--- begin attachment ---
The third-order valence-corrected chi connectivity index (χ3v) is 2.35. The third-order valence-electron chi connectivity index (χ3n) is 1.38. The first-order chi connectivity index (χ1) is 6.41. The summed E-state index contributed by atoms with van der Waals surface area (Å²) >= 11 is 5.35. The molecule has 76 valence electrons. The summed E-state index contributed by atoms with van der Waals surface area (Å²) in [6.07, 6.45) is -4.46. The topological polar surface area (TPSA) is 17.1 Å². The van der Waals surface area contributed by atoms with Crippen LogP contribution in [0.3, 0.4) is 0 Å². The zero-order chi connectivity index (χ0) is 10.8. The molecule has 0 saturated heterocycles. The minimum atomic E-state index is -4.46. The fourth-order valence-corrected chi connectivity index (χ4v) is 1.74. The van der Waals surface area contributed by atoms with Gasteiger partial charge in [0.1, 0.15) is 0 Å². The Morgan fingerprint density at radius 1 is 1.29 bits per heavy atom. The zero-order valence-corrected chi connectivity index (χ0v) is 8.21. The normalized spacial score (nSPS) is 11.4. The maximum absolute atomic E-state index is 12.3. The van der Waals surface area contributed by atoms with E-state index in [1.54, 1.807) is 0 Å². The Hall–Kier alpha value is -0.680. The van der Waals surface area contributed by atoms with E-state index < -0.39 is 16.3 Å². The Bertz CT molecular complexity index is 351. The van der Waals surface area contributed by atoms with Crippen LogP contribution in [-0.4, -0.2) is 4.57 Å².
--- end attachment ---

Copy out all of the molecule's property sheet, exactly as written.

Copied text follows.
The third-order valence-corrected chi connectivity index (χ3v) is 2.35. The third-order valence-electron chi connectivity index (χ3n) is 1.38. The first-order chi connectivity index (χ1) is 6.41. The summed E-state index contributed by atoms with van der Waals surface area (Å²) >= 11 is 5.35. The molecule has 76 valence electrons. The summed E-state index contributed by atoms with van der Waals surface area (Å²) in [6.07, 6.45) is -4.46. The topological polar surface area (TPSA) is 17.1 Å². The van der Waals surface area contributed by atoms with Crippen LogP contribution in [0.3, 0.4) is 0 Å². The zero-order chi connectivity index (χ0) is 10.8. The molecule has 0 saturated heterocycles. The minimum atomic E-state index is -4.46. The fourth-order valence-corrected chi connectivity index (χ4v) is 1.74. The van der Waals surface area contributed by atoms with Gasteiger partial charge in [0.1, 0.15) is 0 Å². The Morgan fingerprint density at radius 1 is 1.29 bits per heavy atom. The zero-order valence-corrected chi connectivity index (χ0v) is 8.21. The normalized spacial score (nSPS) is 11.4. The maximum absolute atomic E-state index is 12.3. The van der Waals surface area contributed by atoms with E-state index in [1.54, 1.807) is 0 Å². The Hall–Kier alpha value is -0.680. The van der Waals surface area contributed by atoms with E-state index < -0.39 is 16.3 Å². The Bertz CT molecular complexity index is 351. The van der Waals surface area contributed by atoms with Crippen LogP contribution in [-0.4, -0.2) is 4.57 Å².